IN THE FINEST TRADITION of America employers, President-elect Ronald Reagan has cast his cabinet in his own image. So far the score is white males 11, women 0 and minorities 1. In case anyone is wondering what is going on, let us resurrect a quote from Alfred S. Bloomingdale, former chairman of the Diner's Club and a member of Reagan's kitchen cabinet.

"Ronnie asked us to consider minorities," he told Washington Post reporter Martin Schram, "Well, we got Hispanics. We got blacks. We got ladies. But if they're not right, we didn't take them. We are after quality first."

I should certainly hope so. The last thing we need running the country are people who aren't top quality, which is another way of saving most competent, best qualified, or the best possible hire. It is the same language you hear in American corporations, which have gotten to the stage of enlightment in which executives now say, "Sure we'd hire a woman [or black or Hispanic] if we could find one who was qualified."

Just what do we mean by qualified? What made Raymond J. Donovan, a building contractor from Secaucus, N.J., whose government experience consists of raising a potload of money for Reagan in New Jersey, more qualified than Betty Southard Murhphy, former National Labor Relations Board chairman, one of the few well-known Republican feminists who supported Ronald Reagan in the primaries? And what does James G. Watt, a Denver lawyer who runs an obscure 10-lawyer foundation that specializes in fighting the Interior Department, qualified to be Interior secretary at all?

Quality is in the eyes of the beholder. In politics, you get a certain quality about you when you make a nice campaign contribution or when you raise a lot of money and when you agree with the person who is beholding you, or when you run a foundation that is supported by some of the candidate's closest advisers. Hence the conservative fund-raiser and the conservative lawyer suddenly become the winners in the Reagan cabinet "quality-first" sweepstakes. s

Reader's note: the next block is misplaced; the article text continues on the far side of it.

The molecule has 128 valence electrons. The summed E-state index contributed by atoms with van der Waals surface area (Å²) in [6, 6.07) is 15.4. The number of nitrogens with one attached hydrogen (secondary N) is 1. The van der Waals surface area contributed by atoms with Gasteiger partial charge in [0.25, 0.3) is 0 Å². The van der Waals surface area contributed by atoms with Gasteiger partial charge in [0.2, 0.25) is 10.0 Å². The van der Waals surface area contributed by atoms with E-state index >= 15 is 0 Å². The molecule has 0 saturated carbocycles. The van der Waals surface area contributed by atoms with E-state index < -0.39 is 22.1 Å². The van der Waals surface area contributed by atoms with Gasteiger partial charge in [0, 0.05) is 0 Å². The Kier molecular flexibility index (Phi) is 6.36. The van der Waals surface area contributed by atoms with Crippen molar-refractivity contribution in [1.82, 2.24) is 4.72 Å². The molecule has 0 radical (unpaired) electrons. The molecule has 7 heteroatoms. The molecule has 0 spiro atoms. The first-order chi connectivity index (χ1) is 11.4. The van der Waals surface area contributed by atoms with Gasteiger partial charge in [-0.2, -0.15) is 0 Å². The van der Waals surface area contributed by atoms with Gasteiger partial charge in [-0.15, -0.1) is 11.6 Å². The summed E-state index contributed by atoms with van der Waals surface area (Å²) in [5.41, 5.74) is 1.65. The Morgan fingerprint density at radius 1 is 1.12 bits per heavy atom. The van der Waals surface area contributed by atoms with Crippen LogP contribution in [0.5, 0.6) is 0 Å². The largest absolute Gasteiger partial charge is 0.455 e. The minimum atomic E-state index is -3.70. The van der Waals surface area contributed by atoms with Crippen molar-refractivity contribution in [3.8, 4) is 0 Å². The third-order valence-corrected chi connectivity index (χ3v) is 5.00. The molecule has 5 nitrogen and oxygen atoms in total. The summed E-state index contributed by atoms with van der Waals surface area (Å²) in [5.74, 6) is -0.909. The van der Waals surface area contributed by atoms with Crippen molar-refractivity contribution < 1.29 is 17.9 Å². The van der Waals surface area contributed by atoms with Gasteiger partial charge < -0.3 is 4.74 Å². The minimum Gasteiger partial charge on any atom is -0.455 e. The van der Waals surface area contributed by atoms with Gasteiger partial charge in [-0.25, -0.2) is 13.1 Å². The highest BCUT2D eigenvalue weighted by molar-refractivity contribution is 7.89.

Other businesses have other criteria. In the newspaper business, for example, editiors look for qualities such as good writing, good story ideas, good reporting skills, and determination. These are all subjective qualities and for a long time in newsrooms across the country it seemed as if the job applicants who had the best story ideas and the best reporting skills and the most determination were just like the editiors interviewing them: Nobody made much of a fuss about it until the early '70s when the few women in newsrooms formed caucuses and sued their newspapers. Some of them secured agreements from their employers that included hiring goals and now newspapers are trying to find qualified women job applicants.

The federal government has also had trouble finding qualified women applicants. During the last four years in which we had a pro-ERA, proaffirmative-action president heading the executive branch, the percentage of women holding GS13 and above jobs have merely risen from 5.1 percent to 6.7 percent, according to a survey by the National Women's Political Caucus. Only 10 women are in top positions in the Justice Department and the percentage has declined at the State Department. The highest percentage of women was found at the then-Health, Education and Welfare Department and the lowest at the Transportation Department, which tells you that Hollywood doesn't have a lock on typecasting.

It seems no one can find qualified women, and it has occured to some people who have looked into this phenomenon that this has more to do with who is doing the hiring than the qualifications of the applicant. Author Natasha Josefowitz, an associate professor of management at San Diego State and an industry consultant on affirmative action programs, calls this the "clonal effect."

"Every time someone is to be hired or promoted and there is a pool of available candidates, there are two criteria that enter into play," she writes in her book, "Paths to Power." "One is competence to do the required job; the other is the fit between the individual to be hired and the rest of the staff and organization. This is where the clonal effect takes place. The 'fit' deals with the comfort level the employer or employers feel with the person being hired or promoted . . . .

"An employer hires someone with whom he or she has a fair chance of getting along, of communicating well, or sharing basic values around such matters as work ethics, standards of quality, imagination, precision, punctuality, dress codes, humor, politics, and even leisure activities. The list is endless and so are the possible prejudices. Whom do we trust? Those whom we can understand, those who are most predictable to us. Who are they? Those who are most like ourselves."

So the Reagan cabinet ends up looking very much like Ronald Reagan, with the promise that one black will be included and perhaps a token woman, and they will be hiring subordinates who will end up being very much like them. The Reagan administration, as Mr. Bloomingdale put it, is after "quality first," and when it comes to quality, ladies don't quite fit.